Meanwhile Doug landed safely near Leipzig, evaded capture for three days, then spent five nights in a German police cell, before being liberated by the Americans. He was back in London before the end of the month.
After the war, Doug had an RAF posting to Ceylon (now Sri Lanka), a stint at university, a job as a laboratory technician in London and another as factory manager on a tea plantation in India, before emigrating to Canada in 1955.
In Toronto he met Janet, a fellow Scot and talented artist, and they were married in 1959. They had two sons, Angus and Ian.
Doug then studied and qualified as a civil engineer.
In 1974 the family moved to New Zealand, where Doug taught civil engineering at the national Technical Correspondence Institute. They eventually settled in Auckland, where they have lived happily ever since.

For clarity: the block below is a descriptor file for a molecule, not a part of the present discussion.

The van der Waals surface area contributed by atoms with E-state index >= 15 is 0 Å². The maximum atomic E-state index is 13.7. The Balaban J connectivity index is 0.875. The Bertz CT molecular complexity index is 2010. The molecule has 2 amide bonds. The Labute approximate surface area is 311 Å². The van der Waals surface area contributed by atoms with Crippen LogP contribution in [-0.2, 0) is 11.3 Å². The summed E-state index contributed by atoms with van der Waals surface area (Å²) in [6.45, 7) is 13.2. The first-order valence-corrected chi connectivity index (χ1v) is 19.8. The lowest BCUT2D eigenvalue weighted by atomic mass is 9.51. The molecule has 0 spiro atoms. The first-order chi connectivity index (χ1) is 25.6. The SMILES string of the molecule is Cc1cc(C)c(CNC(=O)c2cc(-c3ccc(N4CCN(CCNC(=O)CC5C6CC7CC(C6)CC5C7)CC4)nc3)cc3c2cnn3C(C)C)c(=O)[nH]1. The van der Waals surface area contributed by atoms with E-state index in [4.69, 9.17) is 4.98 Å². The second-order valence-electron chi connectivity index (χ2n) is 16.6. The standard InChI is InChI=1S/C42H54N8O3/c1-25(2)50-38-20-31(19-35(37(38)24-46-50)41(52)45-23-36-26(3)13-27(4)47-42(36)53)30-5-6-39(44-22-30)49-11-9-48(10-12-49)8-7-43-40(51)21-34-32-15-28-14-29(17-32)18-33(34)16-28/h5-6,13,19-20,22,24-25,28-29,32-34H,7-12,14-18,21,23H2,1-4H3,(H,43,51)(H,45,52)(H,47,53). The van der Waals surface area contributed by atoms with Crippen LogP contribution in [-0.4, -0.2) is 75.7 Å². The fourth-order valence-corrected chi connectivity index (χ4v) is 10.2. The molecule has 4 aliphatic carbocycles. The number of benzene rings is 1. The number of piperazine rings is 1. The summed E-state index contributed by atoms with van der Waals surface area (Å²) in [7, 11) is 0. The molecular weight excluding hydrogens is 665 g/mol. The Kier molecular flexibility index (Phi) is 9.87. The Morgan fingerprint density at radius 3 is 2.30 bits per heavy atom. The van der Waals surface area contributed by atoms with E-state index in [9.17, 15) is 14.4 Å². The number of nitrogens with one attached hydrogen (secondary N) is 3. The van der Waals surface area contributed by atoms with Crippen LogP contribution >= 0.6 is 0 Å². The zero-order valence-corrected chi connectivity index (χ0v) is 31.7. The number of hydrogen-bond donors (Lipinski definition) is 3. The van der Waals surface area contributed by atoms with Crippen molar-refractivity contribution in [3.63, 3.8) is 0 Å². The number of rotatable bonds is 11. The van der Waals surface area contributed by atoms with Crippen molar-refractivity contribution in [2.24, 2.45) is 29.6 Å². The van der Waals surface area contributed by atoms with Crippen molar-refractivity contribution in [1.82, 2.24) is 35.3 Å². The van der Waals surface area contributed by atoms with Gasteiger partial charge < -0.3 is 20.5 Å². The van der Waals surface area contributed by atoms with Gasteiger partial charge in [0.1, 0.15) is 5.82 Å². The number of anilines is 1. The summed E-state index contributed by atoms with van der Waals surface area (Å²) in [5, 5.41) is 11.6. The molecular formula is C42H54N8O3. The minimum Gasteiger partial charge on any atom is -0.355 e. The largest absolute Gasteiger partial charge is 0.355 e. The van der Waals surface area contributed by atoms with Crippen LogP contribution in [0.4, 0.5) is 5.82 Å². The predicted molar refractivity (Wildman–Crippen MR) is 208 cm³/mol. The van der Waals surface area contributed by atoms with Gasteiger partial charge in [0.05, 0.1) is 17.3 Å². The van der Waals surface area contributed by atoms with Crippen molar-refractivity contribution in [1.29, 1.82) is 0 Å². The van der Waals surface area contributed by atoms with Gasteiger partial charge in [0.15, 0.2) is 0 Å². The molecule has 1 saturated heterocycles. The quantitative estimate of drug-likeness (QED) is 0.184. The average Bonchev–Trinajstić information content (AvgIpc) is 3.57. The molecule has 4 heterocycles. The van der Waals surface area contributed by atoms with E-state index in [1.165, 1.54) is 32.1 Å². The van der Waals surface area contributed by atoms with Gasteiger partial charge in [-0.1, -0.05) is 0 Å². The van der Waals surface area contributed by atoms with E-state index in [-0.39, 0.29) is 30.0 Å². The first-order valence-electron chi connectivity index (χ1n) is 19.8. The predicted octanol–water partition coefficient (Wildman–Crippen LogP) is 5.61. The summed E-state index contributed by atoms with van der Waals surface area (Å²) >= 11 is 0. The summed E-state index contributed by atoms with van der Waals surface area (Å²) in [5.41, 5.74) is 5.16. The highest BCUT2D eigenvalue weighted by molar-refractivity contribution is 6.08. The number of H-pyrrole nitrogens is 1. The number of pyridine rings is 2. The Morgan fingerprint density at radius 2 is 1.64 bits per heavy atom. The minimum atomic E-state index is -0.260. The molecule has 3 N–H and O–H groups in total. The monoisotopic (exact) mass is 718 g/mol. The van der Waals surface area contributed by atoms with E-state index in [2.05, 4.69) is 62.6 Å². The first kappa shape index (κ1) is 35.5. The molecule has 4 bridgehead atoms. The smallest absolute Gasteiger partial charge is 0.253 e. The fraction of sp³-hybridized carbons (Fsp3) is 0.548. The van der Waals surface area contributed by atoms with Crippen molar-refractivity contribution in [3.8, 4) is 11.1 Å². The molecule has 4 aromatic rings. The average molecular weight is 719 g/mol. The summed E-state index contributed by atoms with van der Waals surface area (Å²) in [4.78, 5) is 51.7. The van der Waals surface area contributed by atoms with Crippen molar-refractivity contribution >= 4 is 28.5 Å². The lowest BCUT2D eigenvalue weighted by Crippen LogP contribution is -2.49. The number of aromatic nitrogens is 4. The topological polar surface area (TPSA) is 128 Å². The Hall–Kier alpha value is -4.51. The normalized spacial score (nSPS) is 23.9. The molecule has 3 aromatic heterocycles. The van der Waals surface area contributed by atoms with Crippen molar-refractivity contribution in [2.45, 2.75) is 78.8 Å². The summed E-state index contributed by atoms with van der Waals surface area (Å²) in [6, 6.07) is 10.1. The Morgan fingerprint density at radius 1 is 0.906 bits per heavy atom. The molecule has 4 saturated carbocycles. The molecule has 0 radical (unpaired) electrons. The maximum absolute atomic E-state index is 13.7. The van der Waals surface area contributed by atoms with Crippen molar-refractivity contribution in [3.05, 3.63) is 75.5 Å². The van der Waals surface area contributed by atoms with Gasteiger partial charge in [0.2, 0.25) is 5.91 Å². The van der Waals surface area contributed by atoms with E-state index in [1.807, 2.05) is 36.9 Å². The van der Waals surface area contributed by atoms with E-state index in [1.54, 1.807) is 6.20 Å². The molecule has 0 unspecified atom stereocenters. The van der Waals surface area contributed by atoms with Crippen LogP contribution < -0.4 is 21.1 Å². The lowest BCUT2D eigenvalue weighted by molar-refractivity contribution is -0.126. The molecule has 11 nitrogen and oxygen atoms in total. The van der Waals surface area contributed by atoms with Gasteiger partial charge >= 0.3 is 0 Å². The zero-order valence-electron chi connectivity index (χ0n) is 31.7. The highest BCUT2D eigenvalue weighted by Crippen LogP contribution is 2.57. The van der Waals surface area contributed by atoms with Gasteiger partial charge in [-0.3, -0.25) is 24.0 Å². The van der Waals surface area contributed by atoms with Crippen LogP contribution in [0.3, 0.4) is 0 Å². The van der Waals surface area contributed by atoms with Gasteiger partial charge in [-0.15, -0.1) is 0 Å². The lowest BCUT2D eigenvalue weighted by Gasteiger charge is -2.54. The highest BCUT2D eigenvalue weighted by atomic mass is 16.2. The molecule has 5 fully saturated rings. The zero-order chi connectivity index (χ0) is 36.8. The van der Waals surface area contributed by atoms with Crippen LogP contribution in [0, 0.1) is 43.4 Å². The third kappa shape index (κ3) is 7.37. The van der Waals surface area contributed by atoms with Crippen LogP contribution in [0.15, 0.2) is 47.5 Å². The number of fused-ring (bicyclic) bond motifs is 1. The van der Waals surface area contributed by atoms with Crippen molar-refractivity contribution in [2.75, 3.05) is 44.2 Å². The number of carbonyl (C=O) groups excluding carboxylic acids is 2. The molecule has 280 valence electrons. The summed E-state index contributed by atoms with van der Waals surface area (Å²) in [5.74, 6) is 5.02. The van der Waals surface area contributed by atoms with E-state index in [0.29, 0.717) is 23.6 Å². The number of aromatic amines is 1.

In 2012, Doug and Janet took part in the wonderful Ian & Wendy Kuperus-funded tour to England with four other RAF veterans to visit the Bomber Command Memorial and other related sites, the highlight being a taxi ride in the Lancaster “Just Jane” at East Kirkby.
Doug lived life to the full, all the way into his nineties. As well as his sports of fencing, sailing and judo, Doug published his memoirs in two books and was an active member of the NZ Bomber Command Association. Along with Janet he took a keen interest in politics and current affairs, actively involved in the Green Party and a member of Amnesty International.
Our heart-felt condolences go to Janet and the Williamson family.
Dougie will be sadly missed by those of us that knew him – one of the last of that amazing generation and a truly kind, gentle man.
Sgt Douglas Bannerman Williamson RAFVR 43310, Flight Engineer, 75 (New Zealand) Squadron RAF, December 1944 – April 1945.